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Demand for used clothes in Africa rides on affordability, sustainability: Study


Demand for used clothes in Africa rides on affordability sustainability Study

The pursuit of pre-loved clothing is emerging as the most prominent trend in the African market with consumers continually upgrading their wardrobes by donating or reselling used items.

As per an Euromonitor International report, known as Madunusa in South Africa, Okrika in Nigeria, and Mtumba in Kenya, the African secondhand clothing market is diverse. Aimed at all income groups, the market ranges from basic everyday use worn clothes to luxury apparel and thrift clothing. The Voice of the Consumer: Lifestyles Survey 2022 by Euromonitor International shows, Nigerians are the biggest buyers of second-hand clothing with nearly 10 per cent reporting buying and selling used items at least once a week.

Second-hand clothes sold in open markets across Africa are not bought by low-income group consumers only. They are also endorsed by pre-loved clothing shop owners who hunt for well-known brands in excellent condition to resell in their trendier and more upmarket thrift shops.

Uncertainties broadens market

While more formalized markets such as South Africa offer a plethora of options, other African countries offer limited options due to low modern retail penetration. Customers in these markets can buy pre-loved clothes from the few available stores at increased rates.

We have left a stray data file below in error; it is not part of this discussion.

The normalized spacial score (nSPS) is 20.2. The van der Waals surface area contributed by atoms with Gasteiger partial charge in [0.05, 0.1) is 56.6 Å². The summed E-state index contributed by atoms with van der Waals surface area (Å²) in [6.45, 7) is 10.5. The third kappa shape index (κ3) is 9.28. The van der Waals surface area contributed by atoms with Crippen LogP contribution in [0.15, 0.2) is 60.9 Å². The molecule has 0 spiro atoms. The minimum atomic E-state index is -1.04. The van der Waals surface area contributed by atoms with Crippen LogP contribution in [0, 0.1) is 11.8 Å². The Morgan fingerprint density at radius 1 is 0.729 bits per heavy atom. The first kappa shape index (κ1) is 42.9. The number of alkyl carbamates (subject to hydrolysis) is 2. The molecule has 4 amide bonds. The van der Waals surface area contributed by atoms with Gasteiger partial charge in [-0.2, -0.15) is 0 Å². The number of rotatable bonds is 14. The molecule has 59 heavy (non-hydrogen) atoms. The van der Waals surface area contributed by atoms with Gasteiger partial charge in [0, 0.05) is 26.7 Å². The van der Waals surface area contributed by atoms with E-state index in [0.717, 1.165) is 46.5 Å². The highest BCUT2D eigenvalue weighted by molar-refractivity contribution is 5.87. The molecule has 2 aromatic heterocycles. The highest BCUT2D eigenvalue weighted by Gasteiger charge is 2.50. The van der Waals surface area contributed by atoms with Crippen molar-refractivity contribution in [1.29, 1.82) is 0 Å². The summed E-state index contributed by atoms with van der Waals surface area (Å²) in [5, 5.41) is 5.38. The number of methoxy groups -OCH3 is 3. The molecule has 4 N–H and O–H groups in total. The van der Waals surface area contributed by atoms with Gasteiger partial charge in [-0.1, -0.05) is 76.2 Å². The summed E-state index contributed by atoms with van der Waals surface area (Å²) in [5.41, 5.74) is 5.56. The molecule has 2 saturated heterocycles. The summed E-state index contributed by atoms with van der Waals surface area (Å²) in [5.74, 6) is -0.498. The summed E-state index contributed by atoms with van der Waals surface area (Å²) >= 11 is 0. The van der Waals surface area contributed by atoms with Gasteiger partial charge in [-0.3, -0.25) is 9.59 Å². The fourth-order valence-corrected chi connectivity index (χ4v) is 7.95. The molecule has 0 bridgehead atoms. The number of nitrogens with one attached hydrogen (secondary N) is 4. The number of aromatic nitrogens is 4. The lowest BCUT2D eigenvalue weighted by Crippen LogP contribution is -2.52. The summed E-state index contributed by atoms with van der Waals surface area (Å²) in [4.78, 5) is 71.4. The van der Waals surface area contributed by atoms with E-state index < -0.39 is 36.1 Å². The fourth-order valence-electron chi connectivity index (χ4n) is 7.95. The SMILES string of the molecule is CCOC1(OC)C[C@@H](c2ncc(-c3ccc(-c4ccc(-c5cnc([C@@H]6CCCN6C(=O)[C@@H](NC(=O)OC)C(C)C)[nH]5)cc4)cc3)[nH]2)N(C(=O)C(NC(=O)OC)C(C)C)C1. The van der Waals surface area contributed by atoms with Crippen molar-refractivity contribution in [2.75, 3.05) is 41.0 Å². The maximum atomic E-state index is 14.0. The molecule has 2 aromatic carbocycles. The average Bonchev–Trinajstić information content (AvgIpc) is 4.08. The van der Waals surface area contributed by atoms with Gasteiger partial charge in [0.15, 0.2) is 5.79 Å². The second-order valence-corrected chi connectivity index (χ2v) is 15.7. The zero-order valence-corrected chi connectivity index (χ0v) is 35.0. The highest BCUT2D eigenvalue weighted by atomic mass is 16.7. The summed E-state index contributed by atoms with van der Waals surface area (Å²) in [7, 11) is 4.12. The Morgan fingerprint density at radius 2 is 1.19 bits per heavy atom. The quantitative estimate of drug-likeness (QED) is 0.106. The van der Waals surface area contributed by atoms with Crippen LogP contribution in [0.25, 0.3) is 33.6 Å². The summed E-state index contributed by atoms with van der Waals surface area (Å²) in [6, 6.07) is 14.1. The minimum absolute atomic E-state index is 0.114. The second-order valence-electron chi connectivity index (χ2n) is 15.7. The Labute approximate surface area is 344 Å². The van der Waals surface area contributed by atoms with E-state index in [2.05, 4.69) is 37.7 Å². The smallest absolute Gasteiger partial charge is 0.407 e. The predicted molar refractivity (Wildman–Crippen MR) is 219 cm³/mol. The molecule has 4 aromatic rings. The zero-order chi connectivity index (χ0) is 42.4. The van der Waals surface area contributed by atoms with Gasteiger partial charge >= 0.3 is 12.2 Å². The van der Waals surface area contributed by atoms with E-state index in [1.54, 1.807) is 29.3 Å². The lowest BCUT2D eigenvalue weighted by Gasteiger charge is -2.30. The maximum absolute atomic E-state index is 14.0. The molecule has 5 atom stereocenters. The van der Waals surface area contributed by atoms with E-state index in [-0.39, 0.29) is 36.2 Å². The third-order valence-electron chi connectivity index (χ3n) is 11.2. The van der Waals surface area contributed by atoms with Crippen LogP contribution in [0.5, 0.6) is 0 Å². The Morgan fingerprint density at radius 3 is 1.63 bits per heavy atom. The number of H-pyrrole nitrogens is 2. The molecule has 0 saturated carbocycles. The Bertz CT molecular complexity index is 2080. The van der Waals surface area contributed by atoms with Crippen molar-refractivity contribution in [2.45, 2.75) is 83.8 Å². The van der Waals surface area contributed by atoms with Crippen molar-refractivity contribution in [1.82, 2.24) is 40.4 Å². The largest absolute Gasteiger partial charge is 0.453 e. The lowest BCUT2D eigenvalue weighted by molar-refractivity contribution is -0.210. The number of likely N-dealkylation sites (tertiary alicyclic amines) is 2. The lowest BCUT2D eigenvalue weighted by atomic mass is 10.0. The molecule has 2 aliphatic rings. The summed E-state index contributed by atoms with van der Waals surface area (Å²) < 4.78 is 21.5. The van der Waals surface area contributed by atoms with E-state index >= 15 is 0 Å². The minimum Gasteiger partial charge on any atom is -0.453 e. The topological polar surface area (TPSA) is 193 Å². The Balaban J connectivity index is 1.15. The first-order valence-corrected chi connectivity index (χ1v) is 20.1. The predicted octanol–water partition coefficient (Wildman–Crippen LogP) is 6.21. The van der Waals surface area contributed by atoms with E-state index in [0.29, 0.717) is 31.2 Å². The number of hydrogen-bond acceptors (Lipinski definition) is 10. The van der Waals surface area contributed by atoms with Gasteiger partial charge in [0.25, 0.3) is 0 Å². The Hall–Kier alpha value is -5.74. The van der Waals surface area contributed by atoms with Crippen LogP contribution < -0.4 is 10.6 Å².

Recent economic uncertainties have broadened the market for secondhand clothes to include higher income consumers. However, this set prefers to shop either online or in better-maintained thrift stores. Secondhand products are also being bought by aspirational consumers who look to own luxury products at affordable rates.

Anyone can become a reseller in the second-hand clothing industry with little investment. However, some countries have introduced stricter rules for resellers though most of these laws are poorly enforced. For instance, despite a complete ban, import of second-hand clothing continues in Nigeria.

Secondhand clothing bales are handled by multiple people before reaching the final customer either in the same country or neighboring countries that ban secondhand clothes.

An employment, revenue opportunity

In 2019, Kenya spent 42 per cent of expenditure on secondhand clothing and footwear, as per #StateofMitumbaTradeKE. The secondhand clothing industry in the country employs nearly two million people and contributes over KES 12 billion in taxes annually, as per the Kenya National Bureau of Statistics. The market in sub-Saharan Africa offers abundant employment opportunities for governments. However, its growing demand threatens the local textile industry.

Euromonitor has identified other trends as well in Africa. Financial experts are using new services like mobile money to track their transactions. This enables smooth payment transactions, especially in the informal market. Secondhand fashion is being supported by only a small subset of consumers due to sustainability reasons. They consumers are opting for sustainable clothes besides expecting brands to ensure transparency in operations.

As Africans adopt a new path, making drastic personal changes and re-hauling their values, lifestyles and goals, affordability will continue to dominate purchasing decisions. They will continue to shop for pre-loved clothes and to meet their rapidly changing needs businesses will have to customize their offerings.


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